Use time you save looking at the desk to constantly evaluate the stage picture, you don’t need to mentally compute what you are doing so use your energy to keep looking and keep up with what’s happening visually and musically. Line up your best base layers (like decent colour washes), use them to underscore more complex stuff and to return to when you need to “stop all that a-wagglin’ and a a-strobin’, like, yesterday!” Always know how to stop stuff like chases and movements instantly. If you don’t get the beats, do something that isn’t a rockin’ out bump fest, movement speeds or even shutter chases that are more textural and less beat dependant.
Knowing The Show
Just like the previous perspective, give me a second show and it’ll be better than the first. In the world of concerts and events, many shows only happen once and often with little rehearsal. After a while you get used to the idea that you all do your best as professionals, what happens happens. But doing a rare show for a second time helps you remember how much better it can be and the luxury of rehearsing.
- You know the set, you can be ready for the next thing. Colours parked up, specials ready to go.
- Hardly miss a beat and aren’t surprised by a sudden stop (there is nothing worse than moving lights still moving when they obviously shouldn’t be)
- May be not aware of all the tools available or the capabilities of the rig
- Haven’t tried out different combinations or looks
- You may spend more time looking at the console than the stage
Tactics and Techniques?
Your show is made by hitting that beat, so make sure you have the ways and means to bump like a demon. Three intensity subs work for me, or split the blinders into two sets. Keep them on your free hand (left hand on many consoles) so you can select and adjust other fixtures while keeping the beat.
Concert Lighting – Ideal vs Reality
Obviously, in an ideal world we’d all have the rig of our dreams, plenty of rehearsals and everything would be just dandy. But like we said at the start, a lot of concert lighting is created using the only information available. That may be a knowledge of the kit or of the show but often, it ain’t both.
Geek Out: Lighting Techniques – What submasters were used?
As an aside and for your interest, here is the recipe for the secret lighting sauce that night. All submasters are programmed as attribute only faders (not whole fixtures) to retain flexibility. A rundown of the subs used in addition to the usual fixture selection tools and palettes that would do the bulk of the work.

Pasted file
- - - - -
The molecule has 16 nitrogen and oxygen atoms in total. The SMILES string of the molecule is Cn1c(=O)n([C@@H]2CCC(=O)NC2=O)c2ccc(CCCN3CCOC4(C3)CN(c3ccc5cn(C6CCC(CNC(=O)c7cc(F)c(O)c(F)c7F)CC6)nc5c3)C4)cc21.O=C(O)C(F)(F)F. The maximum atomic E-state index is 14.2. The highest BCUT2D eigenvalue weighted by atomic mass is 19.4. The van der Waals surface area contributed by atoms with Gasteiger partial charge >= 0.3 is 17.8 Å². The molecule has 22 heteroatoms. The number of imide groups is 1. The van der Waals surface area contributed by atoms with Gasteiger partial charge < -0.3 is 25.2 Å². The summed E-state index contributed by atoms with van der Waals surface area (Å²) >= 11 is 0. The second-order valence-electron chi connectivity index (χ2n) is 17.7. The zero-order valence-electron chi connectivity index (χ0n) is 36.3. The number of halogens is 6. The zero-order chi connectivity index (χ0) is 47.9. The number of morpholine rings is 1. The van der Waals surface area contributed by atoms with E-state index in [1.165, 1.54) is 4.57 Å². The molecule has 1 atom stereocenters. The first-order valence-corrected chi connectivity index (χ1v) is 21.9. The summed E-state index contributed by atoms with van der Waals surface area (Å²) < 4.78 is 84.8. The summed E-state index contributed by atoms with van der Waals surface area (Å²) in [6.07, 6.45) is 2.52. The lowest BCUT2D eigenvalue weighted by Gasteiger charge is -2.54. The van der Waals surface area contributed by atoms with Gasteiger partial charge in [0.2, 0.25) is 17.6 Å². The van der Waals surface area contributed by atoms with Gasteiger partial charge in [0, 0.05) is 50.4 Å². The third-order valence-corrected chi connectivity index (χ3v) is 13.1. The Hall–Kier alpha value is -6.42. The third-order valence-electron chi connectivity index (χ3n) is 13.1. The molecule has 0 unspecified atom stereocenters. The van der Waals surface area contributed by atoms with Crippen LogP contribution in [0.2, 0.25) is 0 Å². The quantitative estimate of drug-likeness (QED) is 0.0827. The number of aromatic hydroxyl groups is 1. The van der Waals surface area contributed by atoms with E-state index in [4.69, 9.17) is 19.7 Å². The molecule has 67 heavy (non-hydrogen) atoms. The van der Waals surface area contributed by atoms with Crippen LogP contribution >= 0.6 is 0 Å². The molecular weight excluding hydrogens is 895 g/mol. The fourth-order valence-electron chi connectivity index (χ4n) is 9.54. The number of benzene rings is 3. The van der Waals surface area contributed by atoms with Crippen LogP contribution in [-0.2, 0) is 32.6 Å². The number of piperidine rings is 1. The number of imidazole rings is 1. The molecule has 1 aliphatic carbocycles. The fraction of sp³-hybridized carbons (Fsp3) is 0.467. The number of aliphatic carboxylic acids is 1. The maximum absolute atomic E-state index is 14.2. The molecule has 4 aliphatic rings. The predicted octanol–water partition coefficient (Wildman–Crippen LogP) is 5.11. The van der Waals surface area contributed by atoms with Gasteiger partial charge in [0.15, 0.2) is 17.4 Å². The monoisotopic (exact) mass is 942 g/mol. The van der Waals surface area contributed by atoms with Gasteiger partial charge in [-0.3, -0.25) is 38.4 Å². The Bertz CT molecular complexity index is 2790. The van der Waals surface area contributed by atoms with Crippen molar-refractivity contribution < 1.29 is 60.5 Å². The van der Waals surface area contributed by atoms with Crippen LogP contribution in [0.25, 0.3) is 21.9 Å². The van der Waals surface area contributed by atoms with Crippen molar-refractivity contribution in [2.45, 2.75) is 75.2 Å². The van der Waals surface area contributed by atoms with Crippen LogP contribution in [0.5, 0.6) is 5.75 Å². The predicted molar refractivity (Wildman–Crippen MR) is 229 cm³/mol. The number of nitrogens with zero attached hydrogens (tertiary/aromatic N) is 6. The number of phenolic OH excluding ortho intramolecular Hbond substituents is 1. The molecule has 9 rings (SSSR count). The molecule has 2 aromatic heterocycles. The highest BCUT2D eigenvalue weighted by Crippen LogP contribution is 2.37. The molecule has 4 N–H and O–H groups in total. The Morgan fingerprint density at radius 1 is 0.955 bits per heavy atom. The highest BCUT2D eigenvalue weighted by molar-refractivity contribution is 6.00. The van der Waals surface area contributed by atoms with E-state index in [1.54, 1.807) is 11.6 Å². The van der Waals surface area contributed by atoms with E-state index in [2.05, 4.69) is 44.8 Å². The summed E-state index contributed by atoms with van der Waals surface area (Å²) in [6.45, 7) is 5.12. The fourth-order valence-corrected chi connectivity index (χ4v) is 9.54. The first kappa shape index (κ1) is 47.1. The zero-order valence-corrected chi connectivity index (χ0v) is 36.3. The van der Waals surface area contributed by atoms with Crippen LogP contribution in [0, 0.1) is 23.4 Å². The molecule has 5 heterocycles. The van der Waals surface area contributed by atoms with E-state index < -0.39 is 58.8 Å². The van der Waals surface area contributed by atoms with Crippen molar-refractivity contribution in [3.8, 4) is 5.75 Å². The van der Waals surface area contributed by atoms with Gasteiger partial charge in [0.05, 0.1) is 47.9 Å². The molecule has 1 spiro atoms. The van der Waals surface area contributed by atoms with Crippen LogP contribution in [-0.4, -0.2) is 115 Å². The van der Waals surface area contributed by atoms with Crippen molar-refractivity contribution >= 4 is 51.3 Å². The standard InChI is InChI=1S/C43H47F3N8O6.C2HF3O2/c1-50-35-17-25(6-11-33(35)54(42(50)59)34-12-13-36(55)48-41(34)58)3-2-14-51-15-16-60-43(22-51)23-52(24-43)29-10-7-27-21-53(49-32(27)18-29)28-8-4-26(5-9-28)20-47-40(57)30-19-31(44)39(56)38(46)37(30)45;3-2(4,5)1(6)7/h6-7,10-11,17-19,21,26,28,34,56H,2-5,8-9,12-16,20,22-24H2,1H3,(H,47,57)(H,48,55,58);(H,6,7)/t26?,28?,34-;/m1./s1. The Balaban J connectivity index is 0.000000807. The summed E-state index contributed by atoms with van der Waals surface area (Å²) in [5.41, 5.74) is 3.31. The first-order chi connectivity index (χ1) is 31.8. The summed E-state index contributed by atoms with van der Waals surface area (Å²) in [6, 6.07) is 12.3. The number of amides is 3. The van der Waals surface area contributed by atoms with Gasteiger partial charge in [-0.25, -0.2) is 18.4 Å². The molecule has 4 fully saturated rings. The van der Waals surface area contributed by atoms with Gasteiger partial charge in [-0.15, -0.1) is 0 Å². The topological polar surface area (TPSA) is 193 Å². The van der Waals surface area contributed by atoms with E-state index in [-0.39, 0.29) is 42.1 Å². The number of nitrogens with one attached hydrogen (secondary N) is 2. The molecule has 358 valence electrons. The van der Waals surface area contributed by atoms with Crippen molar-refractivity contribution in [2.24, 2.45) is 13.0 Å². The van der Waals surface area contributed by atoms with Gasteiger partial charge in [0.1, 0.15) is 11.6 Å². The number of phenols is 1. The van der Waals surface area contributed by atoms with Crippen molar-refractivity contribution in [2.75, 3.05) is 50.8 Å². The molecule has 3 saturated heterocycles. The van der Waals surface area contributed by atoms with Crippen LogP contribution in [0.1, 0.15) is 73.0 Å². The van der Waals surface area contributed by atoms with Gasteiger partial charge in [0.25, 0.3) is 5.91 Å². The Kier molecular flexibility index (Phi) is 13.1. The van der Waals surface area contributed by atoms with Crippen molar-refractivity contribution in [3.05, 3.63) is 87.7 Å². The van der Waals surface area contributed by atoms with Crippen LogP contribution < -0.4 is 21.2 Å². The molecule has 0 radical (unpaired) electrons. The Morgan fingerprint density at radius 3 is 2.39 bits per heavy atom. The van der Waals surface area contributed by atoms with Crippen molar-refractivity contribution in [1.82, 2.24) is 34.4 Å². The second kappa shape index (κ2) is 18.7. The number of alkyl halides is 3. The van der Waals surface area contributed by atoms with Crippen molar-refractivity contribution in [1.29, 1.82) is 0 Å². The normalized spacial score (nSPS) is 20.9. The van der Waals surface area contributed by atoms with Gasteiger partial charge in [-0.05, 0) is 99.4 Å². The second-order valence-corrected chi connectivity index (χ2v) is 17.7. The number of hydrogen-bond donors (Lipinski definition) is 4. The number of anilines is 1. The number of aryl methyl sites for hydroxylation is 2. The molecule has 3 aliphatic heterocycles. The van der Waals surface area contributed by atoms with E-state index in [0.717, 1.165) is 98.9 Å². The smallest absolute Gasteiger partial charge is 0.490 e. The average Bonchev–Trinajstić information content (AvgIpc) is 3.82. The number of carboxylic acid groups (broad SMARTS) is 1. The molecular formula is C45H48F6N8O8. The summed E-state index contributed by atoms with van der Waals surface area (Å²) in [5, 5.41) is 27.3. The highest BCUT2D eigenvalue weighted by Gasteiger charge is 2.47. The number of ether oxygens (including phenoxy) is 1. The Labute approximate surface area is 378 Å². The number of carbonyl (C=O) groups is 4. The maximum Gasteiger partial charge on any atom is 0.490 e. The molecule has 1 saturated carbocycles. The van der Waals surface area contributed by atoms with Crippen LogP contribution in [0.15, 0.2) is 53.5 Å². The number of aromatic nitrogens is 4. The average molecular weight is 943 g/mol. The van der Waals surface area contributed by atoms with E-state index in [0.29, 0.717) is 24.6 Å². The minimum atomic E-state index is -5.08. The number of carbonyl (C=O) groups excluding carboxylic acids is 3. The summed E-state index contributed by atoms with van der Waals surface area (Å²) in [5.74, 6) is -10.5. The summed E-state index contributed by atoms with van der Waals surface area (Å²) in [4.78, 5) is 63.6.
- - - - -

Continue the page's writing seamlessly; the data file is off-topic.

Not may generics in the rig: Front fill light, Specials Intensity (Source Fours with Apollo Right Arms, position set by palettes), House Lights.
Get those fixtures on: Washes, Spots, Scans, PixelLine intensity on individual subs
Make those fixtures chase: Same deal, shutter chase, fader position controls speed.
Strobe: Make some of the rig strobe. Different strobes according to fader position, strobe released on fader out.
Intensities, splitting the rig into three sets: For beat bumps and kickin‘ that beam structure around the roof.
PixelLine: PL intensities, split across 2 bump subs. All together now, Flip, Flop etc.
Moves with speed controlled by fader position: Circle, Tilt Saw for both Scans and Washes. Could have used simple Pan Only Saw and Tilt Only Saw and mixed them but it uses up too many subs on several fixtures types, so Pan Saw was left out for the rig layout in question.
OUT: This is my all time favourite sub and one I use on most concert shows. It’s a position only Crowd position controlled by fader. Fade in, the heads all move out from their starting point on stage, fade back, they return. Move position by fader means that you can also do quick moves DJ style especially with scanners. In this case, there were no dedicated blinders.
So, there you have it. A hand full of subs for a truck full of shows.
What do you think?
During the show, I asked the question on Facebook and Twitter : “Which is more important to you? Knowing the music or knowing the rig?” which received a range of responses. Some came down on the side of knowing the instrument well enough to be able to play along while others suggested that knowing the show was the better option, being able to hit every beat was desirable.
This is an interactive so let us know what you think. In that situation, would you rather know the setup or the show? And what are your own approaches and techniques in these different situations? Come over and put your comments in the box below as usual 🙂